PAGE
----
I don’t know how to justify the display of wealth at the church by leadership. We can see them dressed in designer clothing and jewelry with their children and spouses. AlsoI’ve observed them buying the latest cars, contributing to economic disparity and inflation in our area.

Perhaps it’s just me, but I find it unethical to display so much wealth, yet part of the congregation is going through hard times. I hardly hear about efforts to reach such people to assist them get back on their feet.

3. Prosperity Gospel

I understand the need to encourage the masses that better days lie ahead. Such sermons give hope for a bright future, one without financial constraints.

However, many mega-churches now focus most sermons only on prosperity, and we rarely get any other crucial teachings. I felt a new relief at my aunt’s church as the pastor taught about forgiveness.

Isaiah 1:18: “Though your sins be as scarlet, they shall be white as snow.”

Hearing a different sermon that had nothing to do with monetary prosperity, I felt relieved. The focus was on saving our souls by embracing a more forgiving nature.

My Emotional Turmoil

After visiting my aunt, I spent two Sundays at home. That was the first time I’d not attended church since 2006. Even when I was away for work, I’d tune in to the live stream and attend service.

But I didn’t log in this time and spent Sundays doing chores at home. My heart was in turmoil, and I experienced so many emotions.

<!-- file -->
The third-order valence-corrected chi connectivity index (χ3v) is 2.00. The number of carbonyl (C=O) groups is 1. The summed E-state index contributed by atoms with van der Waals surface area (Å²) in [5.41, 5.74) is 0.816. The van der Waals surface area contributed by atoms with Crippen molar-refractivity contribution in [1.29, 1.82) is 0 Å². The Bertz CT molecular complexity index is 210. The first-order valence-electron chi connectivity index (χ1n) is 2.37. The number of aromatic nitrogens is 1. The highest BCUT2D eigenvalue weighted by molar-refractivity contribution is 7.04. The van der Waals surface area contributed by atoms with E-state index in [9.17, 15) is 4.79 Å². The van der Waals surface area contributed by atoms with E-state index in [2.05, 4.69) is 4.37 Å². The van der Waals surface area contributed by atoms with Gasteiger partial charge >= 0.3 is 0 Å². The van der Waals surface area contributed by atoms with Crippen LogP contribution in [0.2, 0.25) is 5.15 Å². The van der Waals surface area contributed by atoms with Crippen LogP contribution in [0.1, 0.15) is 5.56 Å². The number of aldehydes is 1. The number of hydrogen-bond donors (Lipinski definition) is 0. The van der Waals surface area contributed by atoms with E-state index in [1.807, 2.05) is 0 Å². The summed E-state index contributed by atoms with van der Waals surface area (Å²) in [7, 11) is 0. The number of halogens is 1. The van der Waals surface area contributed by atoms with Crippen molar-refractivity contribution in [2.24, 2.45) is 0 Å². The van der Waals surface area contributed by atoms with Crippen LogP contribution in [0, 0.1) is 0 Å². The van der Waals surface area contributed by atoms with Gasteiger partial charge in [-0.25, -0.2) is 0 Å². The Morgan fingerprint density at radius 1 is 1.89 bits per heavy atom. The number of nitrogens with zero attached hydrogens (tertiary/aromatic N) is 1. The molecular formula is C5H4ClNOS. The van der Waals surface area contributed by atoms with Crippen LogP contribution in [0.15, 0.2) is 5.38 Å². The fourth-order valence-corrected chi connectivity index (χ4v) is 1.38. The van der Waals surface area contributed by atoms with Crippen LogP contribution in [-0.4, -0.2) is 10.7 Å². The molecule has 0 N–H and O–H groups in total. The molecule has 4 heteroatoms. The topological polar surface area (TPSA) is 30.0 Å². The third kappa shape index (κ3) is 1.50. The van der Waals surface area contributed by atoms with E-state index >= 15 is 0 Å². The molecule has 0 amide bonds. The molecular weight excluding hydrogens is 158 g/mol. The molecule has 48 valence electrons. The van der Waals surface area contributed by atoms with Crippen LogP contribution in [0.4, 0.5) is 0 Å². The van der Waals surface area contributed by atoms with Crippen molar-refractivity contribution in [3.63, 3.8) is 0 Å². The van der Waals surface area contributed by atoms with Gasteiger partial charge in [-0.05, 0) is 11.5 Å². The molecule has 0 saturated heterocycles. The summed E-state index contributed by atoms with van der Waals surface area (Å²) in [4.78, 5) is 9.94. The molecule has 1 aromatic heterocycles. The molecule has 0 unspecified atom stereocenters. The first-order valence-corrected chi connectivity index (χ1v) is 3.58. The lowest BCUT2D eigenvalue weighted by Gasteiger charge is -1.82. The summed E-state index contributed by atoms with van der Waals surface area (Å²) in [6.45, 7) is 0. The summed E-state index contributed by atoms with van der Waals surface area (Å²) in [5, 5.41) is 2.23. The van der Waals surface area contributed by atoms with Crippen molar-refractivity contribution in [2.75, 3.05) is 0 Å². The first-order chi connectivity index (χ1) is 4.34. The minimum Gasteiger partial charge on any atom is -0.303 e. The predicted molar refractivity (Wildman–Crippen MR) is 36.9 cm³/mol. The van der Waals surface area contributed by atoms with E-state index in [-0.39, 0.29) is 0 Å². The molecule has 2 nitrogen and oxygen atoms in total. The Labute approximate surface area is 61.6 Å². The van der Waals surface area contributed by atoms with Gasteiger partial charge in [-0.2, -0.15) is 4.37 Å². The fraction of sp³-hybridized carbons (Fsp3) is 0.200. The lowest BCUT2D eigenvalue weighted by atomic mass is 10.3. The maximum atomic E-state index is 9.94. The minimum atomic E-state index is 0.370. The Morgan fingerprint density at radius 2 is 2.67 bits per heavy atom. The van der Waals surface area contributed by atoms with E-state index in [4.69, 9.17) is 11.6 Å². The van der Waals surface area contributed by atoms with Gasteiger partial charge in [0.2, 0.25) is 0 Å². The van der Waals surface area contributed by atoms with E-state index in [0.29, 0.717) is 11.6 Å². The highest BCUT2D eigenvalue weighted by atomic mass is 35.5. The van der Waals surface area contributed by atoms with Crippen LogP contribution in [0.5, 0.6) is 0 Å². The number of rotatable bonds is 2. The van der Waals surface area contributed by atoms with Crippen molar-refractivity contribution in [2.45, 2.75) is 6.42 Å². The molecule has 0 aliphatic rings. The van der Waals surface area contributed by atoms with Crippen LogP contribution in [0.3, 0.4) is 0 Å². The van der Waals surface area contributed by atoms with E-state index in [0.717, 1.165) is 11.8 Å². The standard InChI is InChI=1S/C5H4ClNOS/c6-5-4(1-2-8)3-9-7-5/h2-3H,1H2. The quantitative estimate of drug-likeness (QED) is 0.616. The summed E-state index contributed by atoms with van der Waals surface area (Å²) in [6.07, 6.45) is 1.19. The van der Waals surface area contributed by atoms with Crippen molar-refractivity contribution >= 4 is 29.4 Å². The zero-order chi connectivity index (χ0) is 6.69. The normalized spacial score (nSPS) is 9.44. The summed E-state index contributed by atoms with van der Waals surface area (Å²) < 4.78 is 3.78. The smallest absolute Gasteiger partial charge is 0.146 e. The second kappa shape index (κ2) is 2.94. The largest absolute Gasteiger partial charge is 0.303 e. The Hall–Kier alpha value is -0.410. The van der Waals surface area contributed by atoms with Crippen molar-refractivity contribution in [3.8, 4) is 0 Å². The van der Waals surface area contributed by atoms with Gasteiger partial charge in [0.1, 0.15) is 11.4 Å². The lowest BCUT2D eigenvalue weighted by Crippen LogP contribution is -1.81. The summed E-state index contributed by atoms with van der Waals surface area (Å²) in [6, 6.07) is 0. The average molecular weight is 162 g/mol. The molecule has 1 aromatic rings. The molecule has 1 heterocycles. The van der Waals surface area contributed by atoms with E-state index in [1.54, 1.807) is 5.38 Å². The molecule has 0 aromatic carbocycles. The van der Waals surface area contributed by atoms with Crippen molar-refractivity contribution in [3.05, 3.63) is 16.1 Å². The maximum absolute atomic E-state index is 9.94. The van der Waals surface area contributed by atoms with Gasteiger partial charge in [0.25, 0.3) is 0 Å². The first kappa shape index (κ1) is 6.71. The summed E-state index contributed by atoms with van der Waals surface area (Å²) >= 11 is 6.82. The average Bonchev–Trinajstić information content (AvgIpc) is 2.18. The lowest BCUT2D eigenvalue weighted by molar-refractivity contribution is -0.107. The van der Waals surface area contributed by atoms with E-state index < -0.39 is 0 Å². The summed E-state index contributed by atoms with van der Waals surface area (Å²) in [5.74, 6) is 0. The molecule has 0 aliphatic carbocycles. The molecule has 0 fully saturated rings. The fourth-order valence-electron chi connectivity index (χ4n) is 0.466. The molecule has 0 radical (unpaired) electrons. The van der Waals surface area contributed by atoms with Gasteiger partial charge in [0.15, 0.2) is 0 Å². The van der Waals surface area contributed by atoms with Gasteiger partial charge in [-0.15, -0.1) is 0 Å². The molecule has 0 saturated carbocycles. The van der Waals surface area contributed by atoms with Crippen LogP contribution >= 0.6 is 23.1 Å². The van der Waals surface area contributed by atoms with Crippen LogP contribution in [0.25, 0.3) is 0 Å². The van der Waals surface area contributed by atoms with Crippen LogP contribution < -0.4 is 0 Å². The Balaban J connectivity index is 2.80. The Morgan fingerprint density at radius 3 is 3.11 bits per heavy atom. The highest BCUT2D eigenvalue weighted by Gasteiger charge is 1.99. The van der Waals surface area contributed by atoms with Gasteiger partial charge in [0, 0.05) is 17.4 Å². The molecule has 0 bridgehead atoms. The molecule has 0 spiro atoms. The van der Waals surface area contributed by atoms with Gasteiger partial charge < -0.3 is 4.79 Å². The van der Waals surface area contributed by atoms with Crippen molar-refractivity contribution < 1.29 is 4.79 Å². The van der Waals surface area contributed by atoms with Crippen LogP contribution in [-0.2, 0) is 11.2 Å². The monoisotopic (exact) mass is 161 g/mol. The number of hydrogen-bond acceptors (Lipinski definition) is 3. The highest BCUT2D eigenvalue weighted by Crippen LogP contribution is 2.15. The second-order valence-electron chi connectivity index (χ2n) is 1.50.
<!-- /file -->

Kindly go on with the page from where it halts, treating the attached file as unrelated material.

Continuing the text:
I think one major emotion I felt was guilt. See, I hadn’t been an avid believer when I joined Gateway Church. I’d attend church occasionally, but Gateway made me a committed Christian.

That explains why I felt so guilty and ashamed to want to leave the one place that taught me about faith. Despite having good reasons to leave, I also felt guilty abandoning my church family, who had been such a significant part of my life.

Communicating My Decision to Leave

I must admit I did think about leaving and not mentioning my exit to the church or my friends. But that was more of a cowardly move.

The best decision was to communicate my reason for exiting the church. Once I was sure I was making the right move and no longer felt intense guilt, I took a few steps. I began scouting for the best small gathering to join in my area and call home.

In addition, I wrote a letter to my favorite junior pastor at Gateway Church expressing my reasons to leave. I knew he’d call me, and when he did, we talked about many wonderful topics. Best of all, he blessed my decision to seek a smaller church community that met my current needs and promised to keep in touch.

Next, I organized a gathering of my friends, and we had a chat about my decision to leave the church. Surprisingly, they took it well, and I discovered some had the same feelings and had been too afraid to explore them.

Transitioning

It’s been several months since I joined a new church, and the change has been significant. But I admit it was the best decision, and I feel my faith blooming. The pastor at my new church is welcoming, and I feel I’ve found my new home.

Kenyalogue Writer